Helen Burdett, head of circular economy at the World Economic Forum, and Connor Bryant, CEO of the Rubbish Project, tell us how a restorative and regenerative circular economy can be a game changer.
Helen: First, the circular economy protects nature through reduced reliance on virgin materials. Second, it strengthens business resiliency and returns. Businesses that incorporate social and environmental aims in addition to their aims of growth in money making are 43% more likely to scale. The circular economy represents a USD 4.5 trillion business opportunity.
Third, it reduces emissions. Nearly half of all emissions can be tackled by how we make, take, and use resources. So those would be my top three - nature, business, and climate.
Connor: Unfortunately, we're still quite a long way from the scale of action and change that is required. However, it is also important to note that the momentum has started to build. Over the last ten years we are starting to see an accelerated transition towards adopting this and taking it seriously as a business model.
So, while we are nowhere near doing enough, we are at least heading in the right direction. But we need exponential change to accelerate this to get us moving faster.
Helen: Studies show that circular economy strategies could help reduce emissions from steel, aluminium, concrete, and plastics, so those four material sectors by 50% by 2040.
Those same four materials are often referred to as 'harder to abate' sectors, some more than others, and moving to net zero is less straightforward, perhaps for them.
Connor: The top bottleneck or barrier is short-term thinking on both the government and company levels. This has been a major barrier to change for the circular economy, action on climate change, and any other sort of large, existential issue for humanity.
The other one is that there is no lock-in or existing infrastructure investment. If you as a company or government have spent a large amount of money on infrastructure that already exists or infrastructure that is hard to replace, then it can be quite challenging to build the investment to replace it or write-off the loss of the investment that you've already made.
And the other one is the desire to make small iterative changes rather than redesigning your whole approach. And then finally, it is a culture change because we've designed these systems that are inherently wasteful by design.
Helen: The government's role in influencing industries is often broken down into a push and pull. It can push changes through regulation restricting linear practices, such as banning single-use plastics. Or it can pull changes via incentivising circular approaches.
In a conversation with a Minister of Environment at Davos, a third, potentially most crucial role of government came up - i.e., to get out of the way. Innovative companies often bump up against existing regulations that make it difficult to grow their business or enact changes. The classification of waste is an often-cited example of this.
Connor: One of the biggest barriers to using recycled material in products; especially food contact packaging is legislation that restricts the use of recycled materials in those applications. There is a slow pace of change despite significant evidence to show that these bits of legislation are outdated and holding back the recycling industry.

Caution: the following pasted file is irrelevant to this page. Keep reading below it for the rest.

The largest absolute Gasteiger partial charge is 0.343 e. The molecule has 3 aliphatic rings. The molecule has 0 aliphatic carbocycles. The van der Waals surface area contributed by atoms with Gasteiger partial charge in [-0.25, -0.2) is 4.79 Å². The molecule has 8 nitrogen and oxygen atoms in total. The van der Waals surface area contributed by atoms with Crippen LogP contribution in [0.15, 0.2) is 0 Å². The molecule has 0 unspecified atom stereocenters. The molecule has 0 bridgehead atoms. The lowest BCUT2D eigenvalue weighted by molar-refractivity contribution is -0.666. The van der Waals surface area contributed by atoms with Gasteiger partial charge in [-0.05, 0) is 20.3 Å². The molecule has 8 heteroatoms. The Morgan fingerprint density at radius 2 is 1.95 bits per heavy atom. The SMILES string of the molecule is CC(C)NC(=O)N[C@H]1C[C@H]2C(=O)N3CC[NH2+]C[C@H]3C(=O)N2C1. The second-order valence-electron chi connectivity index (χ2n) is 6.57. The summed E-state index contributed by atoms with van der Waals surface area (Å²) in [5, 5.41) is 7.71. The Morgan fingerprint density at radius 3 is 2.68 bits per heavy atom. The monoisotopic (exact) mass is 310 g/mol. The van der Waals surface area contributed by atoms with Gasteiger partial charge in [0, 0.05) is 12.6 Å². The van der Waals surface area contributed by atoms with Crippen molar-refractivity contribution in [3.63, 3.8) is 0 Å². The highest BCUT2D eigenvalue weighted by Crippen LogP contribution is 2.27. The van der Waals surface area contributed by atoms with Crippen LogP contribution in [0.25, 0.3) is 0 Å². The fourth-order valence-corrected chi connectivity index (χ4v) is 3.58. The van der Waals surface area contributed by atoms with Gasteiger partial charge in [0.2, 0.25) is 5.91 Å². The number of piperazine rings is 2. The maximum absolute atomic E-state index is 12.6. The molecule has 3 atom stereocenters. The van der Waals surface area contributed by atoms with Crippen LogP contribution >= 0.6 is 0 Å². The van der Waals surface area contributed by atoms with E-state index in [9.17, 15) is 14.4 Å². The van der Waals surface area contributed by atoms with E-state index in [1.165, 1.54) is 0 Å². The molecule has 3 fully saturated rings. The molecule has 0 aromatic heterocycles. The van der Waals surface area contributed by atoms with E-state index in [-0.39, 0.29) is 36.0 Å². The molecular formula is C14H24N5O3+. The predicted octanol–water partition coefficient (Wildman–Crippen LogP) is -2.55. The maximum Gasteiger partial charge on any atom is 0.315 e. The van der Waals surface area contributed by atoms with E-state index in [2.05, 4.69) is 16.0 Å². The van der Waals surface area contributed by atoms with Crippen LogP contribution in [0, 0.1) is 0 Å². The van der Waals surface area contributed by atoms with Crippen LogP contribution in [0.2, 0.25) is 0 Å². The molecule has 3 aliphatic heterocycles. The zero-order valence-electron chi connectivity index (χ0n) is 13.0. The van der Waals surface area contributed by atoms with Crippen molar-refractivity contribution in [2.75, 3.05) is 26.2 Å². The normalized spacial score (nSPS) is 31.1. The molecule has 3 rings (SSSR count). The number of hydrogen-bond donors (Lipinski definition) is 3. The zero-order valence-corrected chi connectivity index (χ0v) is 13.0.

Now, it is more expensive to use recycled material than it is to use virgin material. This is both - a problem of not acknowledging the externalised cost of using virgin material and a problem of the existing infrastructure investments that we've made.
Another key area, I would say that governments have a huge role to play is to start building in the external costs of consumption or resources or business practices through tax. Currently, that cost isn't being borne into the product. You are not being charged based on the cost to the overall planet and therefore the costs that we will all have to pay to fix that mistake. You are only paying for the small cost of producing that product.
Connor: If we start to bring in the real-world environmental cost into every business decision we make, that will dramatically change the viewpoint and the economics of our products and systems. The other one is mounting public pressure because companies can be very quick to make transitions when they feel that the public, and therefore the market they serve, is turning against their product or packaging. And then there is innovation - from businesses on new and novel ways to solve and tackle these problems.
Helen: Technology will be key to scaling these solutions and ensuring that cities, regions, and countries can use the latest tools to find customised and circular solutions that are both sustainable and fair. We are now at a place where we shouldn't be coming up with new and innovative ideas and products that are not circular and do not incorporate the circular lens.
And the final piece is that technology, by definition, is disrupting the kind of linear model of our economy. And in economic disruptions those who are most vulnerable are often at risk.
As part of these shifts and changes, we should also keep in mind how to make this transition a just and fair transition that it can't only be for the planet but also for the people on it.
This conversation is abridged. To hear the complete conversation please tune into the podcast.